4. Installation of the nonmetallic, nonshrink grout within the prescribed period of time shall be inspected by a qualified inspector.
    5. The inspector shall submit a report to the EOR containing data on the three steps of the finishing operation: 1) cutting the tendon tail; 2) installing the encapsulation cap; and 3) filling the stressing pocket.


3.2) If Using PT Plugs Instead of Grout

    1. Use a reaming tool to clean the inside pocket. Drill out the hole until reamer is flush with the slab edge. Do not use a high-speed drill. Start drill before entering the pocket to prevent drill from jamming.
    2. Blow out hole to remove all debris.
    3. Install grease cap.
    4. Use PT plug checker to ensure the plug will clear the grease cap and sit flush with the slab edge.
    5. Using a high-strength, non-sag, 2-part epoxy to dispense enough epoxy to cover several holes. (You will use about .5 oz per plug.) Mix together with a brush and apply a liberal amount to the side of the PT plug.
    6. Insert PT plug into pocket.
    7. Thoroughly coat the face of PT plug and surrounding area with the epoxy to finish the seal.


Repairing a Post-Tension Stressing Pocket

Once you have identified a pocket that needs repair, typically by a visual inspection or surface sounding (tapping a hammer on the concrete and checking for voids. A void will have a hollower sound to it) you can proceed with the guidelines for repairing the stressing pockets.

  1. Chip out and remove existing grout and grease cap from the stress pocket. Concrete inside pocket will need to be roughened up in order for the new grout to form a bond to the old grout. You can achieve this by using a Dremel tool or stiff wire brush.
  2. Clean stress pocket. Stressing pockets must be free from any grease, form release agents, dirt, loose concrete, or any deleterious material. Blow or vacuum out the concrete dust and debris. A bonding agent may be applied for better adhesion.
  3. Measure strand tail and cut if too long. The tail should be no longer than 3/4” from the end of the wedge so the grease cap will fit securely on and not be in the way of a good seal with the grout.
  4. Install new grease cap to seal the strand end. The grease cap protects the strand from water intrusion.
  5. Grout stress pocket with the appropriate grout and smooth flush with surface edge ensuring there are no air pockets and voids.
  6. After grout has fully cured you can apply a waterproofing over the area to improve the durability of the repair.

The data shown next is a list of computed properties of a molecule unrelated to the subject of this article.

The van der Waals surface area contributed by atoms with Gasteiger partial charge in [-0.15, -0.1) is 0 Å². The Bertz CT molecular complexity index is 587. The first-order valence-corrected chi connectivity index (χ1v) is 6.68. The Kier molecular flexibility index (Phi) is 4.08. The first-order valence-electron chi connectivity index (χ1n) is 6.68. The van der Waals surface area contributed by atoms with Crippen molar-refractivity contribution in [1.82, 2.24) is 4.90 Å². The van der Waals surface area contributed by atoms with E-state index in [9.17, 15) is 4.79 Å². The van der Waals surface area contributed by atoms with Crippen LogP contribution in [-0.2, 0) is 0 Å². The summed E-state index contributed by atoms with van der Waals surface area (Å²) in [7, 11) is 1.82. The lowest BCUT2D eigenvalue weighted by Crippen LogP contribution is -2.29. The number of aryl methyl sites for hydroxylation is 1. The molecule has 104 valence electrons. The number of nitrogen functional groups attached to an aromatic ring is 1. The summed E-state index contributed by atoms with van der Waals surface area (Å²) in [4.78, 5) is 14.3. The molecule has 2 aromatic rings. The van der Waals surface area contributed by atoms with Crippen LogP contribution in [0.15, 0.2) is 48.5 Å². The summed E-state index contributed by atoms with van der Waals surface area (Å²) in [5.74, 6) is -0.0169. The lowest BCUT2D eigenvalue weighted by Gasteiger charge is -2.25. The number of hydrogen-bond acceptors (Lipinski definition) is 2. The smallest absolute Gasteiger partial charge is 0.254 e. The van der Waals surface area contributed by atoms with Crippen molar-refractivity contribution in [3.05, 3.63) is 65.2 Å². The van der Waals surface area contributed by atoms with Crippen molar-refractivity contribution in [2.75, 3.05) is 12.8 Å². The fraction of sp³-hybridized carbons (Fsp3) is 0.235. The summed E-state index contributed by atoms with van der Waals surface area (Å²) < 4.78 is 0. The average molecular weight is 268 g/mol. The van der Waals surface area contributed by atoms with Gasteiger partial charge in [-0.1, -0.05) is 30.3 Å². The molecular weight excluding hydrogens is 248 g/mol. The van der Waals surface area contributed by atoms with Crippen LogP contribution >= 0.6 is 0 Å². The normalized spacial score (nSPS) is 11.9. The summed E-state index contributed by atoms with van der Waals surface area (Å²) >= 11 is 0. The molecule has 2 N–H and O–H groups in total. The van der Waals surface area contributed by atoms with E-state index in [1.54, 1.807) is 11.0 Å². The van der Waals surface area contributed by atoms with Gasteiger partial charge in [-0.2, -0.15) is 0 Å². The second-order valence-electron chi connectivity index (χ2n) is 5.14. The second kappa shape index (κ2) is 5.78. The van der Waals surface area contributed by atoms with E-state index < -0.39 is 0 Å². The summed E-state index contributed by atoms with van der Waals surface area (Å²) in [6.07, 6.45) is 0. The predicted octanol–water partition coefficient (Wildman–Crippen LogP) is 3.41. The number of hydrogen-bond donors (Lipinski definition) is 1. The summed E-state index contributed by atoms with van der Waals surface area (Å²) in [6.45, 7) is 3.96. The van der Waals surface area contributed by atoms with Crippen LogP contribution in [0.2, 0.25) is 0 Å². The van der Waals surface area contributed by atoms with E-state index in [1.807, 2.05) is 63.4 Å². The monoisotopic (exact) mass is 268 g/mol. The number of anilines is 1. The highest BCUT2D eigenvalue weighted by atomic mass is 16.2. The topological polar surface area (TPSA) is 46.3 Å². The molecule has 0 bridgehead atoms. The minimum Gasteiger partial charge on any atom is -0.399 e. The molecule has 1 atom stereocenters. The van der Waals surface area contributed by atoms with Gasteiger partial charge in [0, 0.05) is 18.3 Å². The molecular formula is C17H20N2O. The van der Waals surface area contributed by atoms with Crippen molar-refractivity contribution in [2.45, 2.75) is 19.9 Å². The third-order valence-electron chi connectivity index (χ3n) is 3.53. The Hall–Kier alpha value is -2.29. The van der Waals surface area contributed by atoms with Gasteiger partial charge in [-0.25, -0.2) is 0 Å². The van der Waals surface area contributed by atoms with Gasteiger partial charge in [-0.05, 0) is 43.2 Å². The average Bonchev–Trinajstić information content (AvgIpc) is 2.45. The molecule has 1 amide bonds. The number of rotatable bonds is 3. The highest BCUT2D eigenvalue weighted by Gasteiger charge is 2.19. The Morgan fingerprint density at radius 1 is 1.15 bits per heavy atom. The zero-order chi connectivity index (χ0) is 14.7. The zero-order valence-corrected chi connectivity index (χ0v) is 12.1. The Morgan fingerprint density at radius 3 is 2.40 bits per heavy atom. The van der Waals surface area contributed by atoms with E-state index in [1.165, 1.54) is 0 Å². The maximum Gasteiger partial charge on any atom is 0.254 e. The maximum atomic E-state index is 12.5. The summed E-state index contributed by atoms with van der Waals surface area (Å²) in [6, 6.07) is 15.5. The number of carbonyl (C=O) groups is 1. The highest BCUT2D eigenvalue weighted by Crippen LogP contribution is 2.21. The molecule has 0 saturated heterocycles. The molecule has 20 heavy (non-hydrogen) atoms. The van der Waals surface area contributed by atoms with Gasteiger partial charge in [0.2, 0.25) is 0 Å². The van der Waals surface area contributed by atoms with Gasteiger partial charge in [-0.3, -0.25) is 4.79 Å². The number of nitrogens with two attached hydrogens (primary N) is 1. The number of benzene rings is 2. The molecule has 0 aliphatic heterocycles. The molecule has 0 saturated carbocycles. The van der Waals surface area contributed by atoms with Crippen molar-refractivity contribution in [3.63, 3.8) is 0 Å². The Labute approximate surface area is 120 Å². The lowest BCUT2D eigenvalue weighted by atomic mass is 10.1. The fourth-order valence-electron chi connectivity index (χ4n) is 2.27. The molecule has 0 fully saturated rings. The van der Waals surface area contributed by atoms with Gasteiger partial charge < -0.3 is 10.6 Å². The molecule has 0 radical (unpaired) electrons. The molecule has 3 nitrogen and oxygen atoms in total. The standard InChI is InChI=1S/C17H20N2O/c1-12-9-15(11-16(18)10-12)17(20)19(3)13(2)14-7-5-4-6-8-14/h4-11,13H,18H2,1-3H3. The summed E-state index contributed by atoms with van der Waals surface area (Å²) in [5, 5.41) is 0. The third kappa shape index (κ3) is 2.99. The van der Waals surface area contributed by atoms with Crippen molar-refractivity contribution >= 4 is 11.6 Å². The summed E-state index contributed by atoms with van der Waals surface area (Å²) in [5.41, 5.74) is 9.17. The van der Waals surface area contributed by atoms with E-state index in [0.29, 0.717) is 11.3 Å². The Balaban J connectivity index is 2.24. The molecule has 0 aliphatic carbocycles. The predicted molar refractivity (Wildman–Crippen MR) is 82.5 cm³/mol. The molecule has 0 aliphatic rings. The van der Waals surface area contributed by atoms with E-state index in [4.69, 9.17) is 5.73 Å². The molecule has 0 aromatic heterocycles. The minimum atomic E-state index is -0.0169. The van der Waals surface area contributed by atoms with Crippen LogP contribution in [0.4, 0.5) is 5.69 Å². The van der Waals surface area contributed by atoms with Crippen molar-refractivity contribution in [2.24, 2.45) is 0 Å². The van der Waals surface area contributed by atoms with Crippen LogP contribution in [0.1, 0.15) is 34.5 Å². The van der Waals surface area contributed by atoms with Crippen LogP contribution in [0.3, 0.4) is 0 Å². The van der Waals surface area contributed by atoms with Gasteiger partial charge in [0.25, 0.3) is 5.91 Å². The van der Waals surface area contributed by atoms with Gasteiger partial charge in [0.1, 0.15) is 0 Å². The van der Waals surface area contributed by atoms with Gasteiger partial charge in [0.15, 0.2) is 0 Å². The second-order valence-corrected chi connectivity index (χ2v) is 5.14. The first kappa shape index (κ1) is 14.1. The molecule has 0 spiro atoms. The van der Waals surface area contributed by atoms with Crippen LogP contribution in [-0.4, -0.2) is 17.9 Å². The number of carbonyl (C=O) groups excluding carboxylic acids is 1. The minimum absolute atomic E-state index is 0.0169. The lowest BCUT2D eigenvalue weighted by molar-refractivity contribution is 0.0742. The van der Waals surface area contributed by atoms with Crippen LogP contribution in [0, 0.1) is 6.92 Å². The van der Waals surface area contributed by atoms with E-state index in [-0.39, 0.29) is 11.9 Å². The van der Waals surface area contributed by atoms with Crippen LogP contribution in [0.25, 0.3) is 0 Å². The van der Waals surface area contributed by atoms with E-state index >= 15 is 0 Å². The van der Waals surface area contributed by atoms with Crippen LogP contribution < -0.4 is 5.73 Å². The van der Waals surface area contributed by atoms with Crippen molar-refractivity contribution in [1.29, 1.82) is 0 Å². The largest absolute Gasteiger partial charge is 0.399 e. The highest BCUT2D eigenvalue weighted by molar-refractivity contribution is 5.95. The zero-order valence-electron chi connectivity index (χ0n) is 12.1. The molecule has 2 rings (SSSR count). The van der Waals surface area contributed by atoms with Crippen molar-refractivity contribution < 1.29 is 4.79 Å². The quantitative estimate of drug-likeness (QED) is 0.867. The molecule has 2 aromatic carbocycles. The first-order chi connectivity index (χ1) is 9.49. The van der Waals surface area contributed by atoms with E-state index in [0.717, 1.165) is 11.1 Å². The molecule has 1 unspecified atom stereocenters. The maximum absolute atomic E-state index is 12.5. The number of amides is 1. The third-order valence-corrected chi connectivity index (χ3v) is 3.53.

Repair grouts are designed specifically for filling concrete voids in vertical and overhead applications and are suitable for filling single-strand stressing pockets of PT tendons. It is very important to follow the manufacturer’s mixing recommendations; adding too much or too little water will weaken the mixture, and it will not be able to withstand the elements as it was intended.

In conclusion, regular inspections and maintenance are essential to manage the deterioration of a structure. This includes practices to limit moisture and ensure adequate drainage and waterproofing by protecting expansion joints and seals. By following these guidelines, PT stressing pocket problems can be minimized.

Further Reading

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Rick Thompson CEO

Rick Thompson has over 40 years of post-tensioning experience. He runs a variety of projects while efficiently using the latest construction methods to increase probability, quality, and service for your project.

He has extensive experience in post-tensioning and is considered a leading authority on post-tensioning procedures. He is highly skilled in dealing effectively with a wide range of projects, working under high pressure, and defining objectives, assessing requirements, and resolving problems.

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John Pagano Senior Estimator & Project Manager

John was a structural carpenter for 22 years before moving into the post-tensioning industry in 2005 to work as an estimator for Rick Thompson. With skilled guidance, he acquired the skills and knowledge to work with clients and guide them through the supply process for many successful commercial projects.

He was later invited to join a new structural steel firm where he worked as a construction manager then fabrication shop engineer. In 2018, he moved over to Post Tensioning Solutions to work side-by-side again with his mentor, Rick Thompson.